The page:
One Model to Rule Them All: Cross-platform Mobile Test Automation at BlaBlaCar

Apps should feel native.

This axiom of mobile application design is one of many best practices that we employ at BlaBlaCar. While today we do offer four interfaces to our community, including our desktop and mobile websites and native iOS and Android apps, we strive to provide our members with a mostly-consistent experience across all of them.

But different platforms are, well, different. Mobile platforms, especially, can have wildly different design guidelines that lead to differences that, yes, “make apps feel native” but also make it a bit more complicated to test if you don’t want to repeat yourself.

Our Quality Assurance Specialists are a limited resource, so we try to automate as many repetitive tasks as we can. The problem we then face is that, even with automated tests, we have two different mobile products, which can in turn necessitate writing the same tests twice.

A challenging context

We were starting from scratch, with very limited resources and more than 3 years of features that were being tested exclusively by hand. It was a daunting problem to solve, but we realized that, thanks to the fact that our iOS and Android applications have essentially the same workflow, things didn’t have to be so bad. So we gave ourselves a bold goal: build a single end-to-end test framework for both platforms. More specifically, we wanted to establish the simple principle that each test written should be executable on both platforms. This required a robust design, since we wanted to build something that can be easily extended and maintained as the product grows.

We named it the Qualcium project: a cross-platform end-to-end test framework for our native mobile applications. Built on WebdriverIO, with Mocha on top, Qualcium is basically a JSON Wire Protocol client for Appium running on Node.js.

From Page Models to Neutrons

In order to implement a flexible architecture, we decided to adopt the Page Object pattern, another widely-used best practice popularized in web test automation. The basic idea behind the page object pattern is to wrap low-level commands, usually with a class, exposing methods at the user level. For instance, imagine a login form view with email and password fields plus a submit button. In JavaScript (ES2015), such a class might look like this:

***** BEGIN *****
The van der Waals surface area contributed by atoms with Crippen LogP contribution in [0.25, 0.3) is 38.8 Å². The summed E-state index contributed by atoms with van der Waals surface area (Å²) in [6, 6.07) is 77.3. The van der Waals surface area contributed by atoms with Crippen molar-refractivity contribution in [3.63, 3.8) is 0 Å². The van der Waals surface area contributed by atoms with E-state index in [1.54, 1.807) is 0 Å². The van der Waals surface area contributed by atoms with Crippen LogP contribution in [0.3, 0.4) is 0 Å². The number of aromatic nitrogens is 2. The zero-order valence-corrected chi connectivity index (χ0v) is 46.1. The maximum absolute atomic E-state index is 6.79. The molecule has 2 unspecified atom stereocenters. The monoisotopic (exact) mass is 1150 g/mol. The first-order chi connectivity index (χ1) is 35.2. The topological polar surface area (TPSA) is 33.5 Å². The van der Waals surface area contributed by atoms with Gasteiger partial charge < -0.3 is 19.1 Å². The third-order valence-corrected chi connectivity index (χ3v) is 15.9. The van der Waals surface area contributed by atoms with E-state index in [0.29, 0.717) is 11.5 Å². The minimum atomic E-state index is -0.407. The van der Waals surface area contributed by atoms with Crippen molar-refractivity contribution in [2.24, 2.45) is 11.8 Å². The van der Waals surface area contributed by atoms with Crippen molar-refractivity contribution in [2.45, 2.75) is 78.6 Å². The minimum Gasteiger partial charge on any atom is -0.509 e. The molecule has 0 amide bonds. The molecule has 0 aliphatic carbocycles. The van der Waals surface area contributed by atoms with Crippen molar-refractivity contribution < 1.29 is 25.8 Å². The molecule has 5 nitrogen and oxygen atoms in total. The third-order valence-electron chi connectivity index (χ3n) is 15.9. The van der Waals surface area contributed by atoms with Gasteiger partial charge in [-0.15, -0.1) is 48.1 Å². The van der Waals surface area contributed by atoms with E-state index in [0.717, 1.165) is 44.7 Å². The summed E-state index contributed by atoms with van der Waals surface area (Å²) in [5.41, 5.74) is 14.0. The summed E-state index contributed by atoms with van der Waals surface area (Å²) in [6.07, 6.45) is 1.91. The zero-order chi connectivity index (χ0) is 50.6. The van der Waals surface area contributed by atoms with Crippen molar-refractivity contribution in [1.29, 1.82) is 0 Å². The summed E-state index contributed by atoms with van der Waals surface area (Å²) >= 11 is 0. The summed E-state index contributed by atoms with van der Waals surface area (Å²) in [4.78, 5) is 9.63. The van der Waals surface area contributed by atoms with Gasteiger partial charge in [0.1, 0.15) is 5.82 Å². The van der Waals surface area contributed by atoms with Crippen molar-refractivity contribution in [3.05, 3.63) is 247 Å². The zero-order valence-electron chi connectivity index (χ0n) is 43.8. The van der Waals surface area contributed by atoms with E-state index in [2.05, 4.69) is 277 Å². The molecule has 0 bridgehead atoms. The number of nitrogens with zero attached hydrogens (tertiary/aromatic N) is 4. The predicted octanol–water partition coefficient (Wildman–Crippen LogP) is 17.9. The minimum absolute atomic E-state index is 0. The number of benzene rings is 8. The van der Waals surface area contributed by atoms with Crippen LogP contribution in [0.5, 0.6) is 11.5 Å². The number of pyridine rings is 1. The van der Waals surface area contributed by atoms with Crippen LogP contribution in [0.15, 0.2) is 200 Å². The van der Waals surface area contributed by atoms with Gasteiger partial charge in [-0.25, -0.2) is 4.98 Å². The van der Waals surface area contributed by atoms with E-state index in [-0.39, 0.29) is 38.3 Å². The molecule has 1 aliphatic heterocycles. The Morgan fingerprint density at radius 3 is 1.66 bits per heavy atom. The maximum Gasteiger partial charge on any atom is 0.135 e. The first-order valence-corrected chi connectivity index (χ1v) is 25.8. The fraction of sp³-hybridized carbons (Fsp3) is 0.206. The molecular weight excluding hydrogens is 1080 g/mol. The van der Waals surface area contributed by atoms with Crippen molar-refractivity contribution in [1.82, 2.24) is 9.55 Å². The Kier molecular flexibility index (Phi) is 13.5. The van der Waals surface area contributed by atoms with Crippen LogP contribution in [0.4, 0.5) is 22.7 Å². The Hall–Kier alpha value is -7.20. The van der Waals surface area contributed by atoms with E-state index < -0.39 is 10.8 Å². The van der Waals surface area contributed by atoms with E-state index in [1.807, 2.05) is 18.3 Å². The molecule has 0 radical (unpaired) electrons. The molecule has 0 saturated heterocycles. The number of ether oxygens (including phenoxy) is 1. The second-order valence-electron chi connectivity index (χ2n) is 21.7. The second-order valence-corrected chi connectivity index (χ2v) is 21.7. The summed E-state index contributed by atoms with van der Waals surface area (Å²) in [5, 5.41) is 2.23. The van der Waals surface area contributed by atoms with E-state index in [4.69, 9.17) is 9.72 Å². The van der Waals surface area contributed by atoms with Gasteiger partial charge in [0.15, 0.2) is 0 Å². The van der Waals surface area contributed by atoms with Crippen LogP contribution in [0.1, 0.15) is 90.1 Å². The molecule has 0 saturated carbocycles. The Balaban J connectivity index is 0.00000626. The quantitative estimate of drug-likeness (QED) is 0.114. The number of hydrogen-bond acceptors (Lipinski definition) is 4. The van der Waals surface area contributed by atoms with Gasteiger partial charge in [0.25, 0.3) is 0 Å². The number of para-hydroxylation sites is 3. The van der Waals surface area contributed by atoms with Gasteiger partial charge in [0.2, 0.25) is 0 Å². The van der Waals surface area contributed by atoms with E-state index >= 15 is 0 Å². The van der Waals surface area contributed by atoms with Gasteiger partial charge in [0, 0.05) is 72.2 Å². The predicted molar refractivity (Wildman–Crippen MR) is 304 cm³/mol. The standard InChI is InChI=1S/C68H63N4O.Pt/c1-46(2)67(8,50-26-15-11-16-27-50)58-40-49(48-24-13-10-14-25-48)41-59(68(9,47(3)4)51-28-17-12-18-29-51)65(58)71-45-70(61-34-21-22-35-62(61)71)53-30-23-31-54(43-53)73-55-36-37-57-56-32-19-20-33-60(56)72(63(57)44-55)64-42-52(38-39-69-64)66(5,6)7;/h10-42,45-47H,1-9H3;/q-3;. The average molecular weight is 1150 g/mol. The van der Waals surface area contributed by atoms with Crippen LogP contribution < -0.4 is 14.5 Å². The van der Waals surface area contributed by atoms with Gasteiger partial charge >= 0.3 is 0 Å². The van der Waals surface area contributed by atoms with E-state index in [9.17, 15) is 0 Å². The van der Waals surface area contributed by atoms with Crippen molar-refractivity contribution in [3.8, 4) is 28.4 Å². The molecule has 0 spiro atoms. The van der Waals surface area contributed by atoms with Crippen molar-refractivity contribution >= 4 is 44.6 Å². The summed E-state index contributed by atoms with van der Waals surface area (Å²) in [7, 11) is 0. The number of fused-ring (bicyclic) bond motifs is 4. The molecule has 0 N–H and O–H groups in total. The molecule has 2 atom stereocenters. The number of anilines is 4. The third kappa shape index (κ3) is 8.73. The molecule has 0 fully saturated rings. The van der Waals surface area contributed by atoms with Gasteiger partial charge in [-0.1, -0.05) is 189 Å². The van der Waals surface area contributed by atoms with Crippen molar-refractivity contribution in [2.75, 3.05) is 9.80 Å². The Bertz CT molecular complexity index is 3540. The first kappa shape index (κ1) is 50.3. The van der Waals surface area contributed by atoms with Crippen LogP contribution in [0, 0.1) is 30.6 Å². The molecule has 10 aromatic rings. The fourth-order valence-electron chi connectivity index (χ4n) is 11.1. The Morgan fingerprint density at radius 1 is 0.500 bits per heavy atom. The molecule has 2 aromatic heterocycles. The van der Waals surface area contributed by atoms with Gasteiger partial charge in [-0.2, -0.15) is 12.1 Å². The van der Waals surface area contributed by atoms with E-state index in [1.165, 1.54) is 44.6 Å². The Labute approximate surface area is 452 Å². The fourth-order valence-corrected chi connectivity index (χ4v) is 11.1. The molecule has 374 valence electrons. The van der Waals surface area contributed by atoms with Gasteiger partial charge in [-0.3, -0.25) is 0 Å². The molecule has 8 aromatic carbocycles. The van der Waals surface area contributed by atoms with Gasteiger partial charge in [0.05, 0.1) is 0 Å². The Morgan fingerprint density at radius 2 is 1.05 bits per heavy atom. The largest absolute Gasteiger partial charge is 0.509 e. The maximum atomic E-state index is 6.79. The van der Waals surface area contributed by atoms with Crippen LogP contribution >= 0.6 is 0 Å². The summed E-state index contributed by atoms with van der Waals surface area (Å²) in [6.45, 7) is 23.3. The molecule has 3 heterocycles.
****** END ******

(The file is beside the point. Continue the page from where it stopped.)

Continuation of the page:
class Login {
  // Some user-level methods...
  login(email, password) {
    return this.setEmail(email).setPassword(password).submit();

  setEmail(email) {
    return this;

  setPassword(email) { ... }
  submit() { ... }
  forgotPassword() { ... }

// ... and some locators to define interface elements.
Login.EMAIL_INPUT = '#email';

Done? Well, not quite. It would be so convenient if elements could be located in either app using the same identifiers, and if the same Appium commands would run flawlessly on both iOS and Android, but this is generally not the case. Today, we don’t require this kind of “element ID” synchronization across our two mobile teams, since we want to move as quickly as possible, and introducing this requirement into such a high-velocity development process would only slow everyone down at this phase. We want to test the application we deploy, as-is, without requiring special tweaks or interventions from our busy mobile devs.

Fortunately, our model handles these discrepancies by extending the base class:

class Android extends Login { ... }

// No ID on the Android app :(. No problem, XPath for the rescue!
Android.EMAIL_INPUT = '//android.widget.EditText';

class IOS extends Login {
  setEmail(email) {
    // On iOS we can directly inject the value, and it's way faster!
    return this;

Great! Now we can take into account platform specificities while having most of our code shared. Now, what if we want to reuse our login form model for a signup form? We had to rethink the Page Object pattern and come up with a new paradigm. Using a mixin-like construction, we can inject new methods from the SignUp class into parent classes to create new classes which benefit from previously-implemented behaviors and locators. SignUp works as an interface with default methods:

const SignUp = Page => class extends Page {
  setUserName(name) { ... }
  setBirthdate(date) { ... }